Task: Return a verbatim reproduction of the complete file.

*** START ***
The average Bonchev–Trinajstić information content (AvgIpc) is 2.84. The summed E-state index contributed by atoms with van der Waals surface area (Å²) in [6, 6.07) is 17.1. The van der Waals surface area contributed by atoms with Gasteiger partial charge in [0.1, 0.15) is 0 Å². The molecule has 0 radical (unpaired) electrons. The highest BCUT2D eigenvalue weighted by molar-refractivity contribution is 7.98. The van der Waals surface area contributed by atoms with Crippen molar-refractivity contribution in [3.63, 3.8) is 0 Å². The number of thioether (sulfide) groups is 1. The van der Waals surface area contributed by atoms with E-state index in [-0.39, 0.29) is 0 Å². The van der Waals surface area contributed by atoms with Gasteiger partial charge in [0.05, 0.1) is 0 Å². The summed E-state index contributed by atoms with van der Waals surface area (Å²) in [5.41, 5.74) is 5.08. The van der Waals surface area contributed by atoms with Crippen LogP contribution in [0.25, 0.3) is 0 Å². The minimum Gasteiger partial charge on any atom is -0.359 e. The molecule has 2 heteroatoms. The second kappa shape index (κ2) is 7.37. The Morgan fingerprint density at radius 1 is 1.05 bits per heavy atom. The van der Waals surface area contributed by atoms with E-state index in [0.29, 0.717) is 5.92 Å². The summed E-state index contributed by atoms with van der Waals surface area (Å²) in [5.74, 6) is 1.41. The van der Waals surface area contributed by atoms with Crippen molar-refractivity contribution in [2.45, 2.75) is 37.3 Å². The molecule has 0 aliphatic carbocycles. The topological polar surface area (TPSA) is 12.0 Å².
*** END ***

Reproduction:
The average Bonchev–Trinajstić information content (AvgIpc) is 2.84. The summed E-state index contributed by atoms with van der Waals surface area (Å²) in [6, 6.07) is 17.1. The van der Waals surface area contributed by atoms with Gasteiger partial charge in [0.1, 0.15) is 0 Å². The molecule has 0 radical (unpaired) electrons. The highest BCUT2D eigenvalue weighted by molar-refractivity contribution is 7.98. The van der Waals surface area contributed by atoms with Crippen molar-refractivity contribution in [3.63, 3.8) is 0 Å². The number of thioether (sulfide) groups is 1. The van der Waals surface area contributed by atoms with E-state index in [-0.39, 0.29) is 0 Å². The van der Waals surface area contributed by atoms with Gasteiger partial charge in [0.05, 0.1) is 0 Å². The summed E-state index contributed by atoms with van der Waals surface area (Å²) in [5.41, 5.74) is 5.08. The van der Waals surface area contributed by atoms with Crippen LogP contribution in [0.25, 0.3) is 0 Å². The minimum Gasteiger partial charge on any atom is -0.359 e. The molecule has 2 heteroatoms. The second kappa shape index (κ2) is 7.37. The Morgan fingerprint density at radius 1 is 1.05 bits per heavy atom. The van der Waals surface area contributed by atoms with E-state index in [0.29, 0.717) is 5.92 Å². The summed E-state index contributed by atoms with van der Waals surface area (Å²) in [5.74, 6) is 1.41. The van der Waals surface area contributed by atoms with Crippen molar-refractivity contribution in [2.45, 2.75) is 37.3 Å². The molecule has 0 aliphatic carbocycles. The topological polar surface area (TPSA) is 12.0 Å².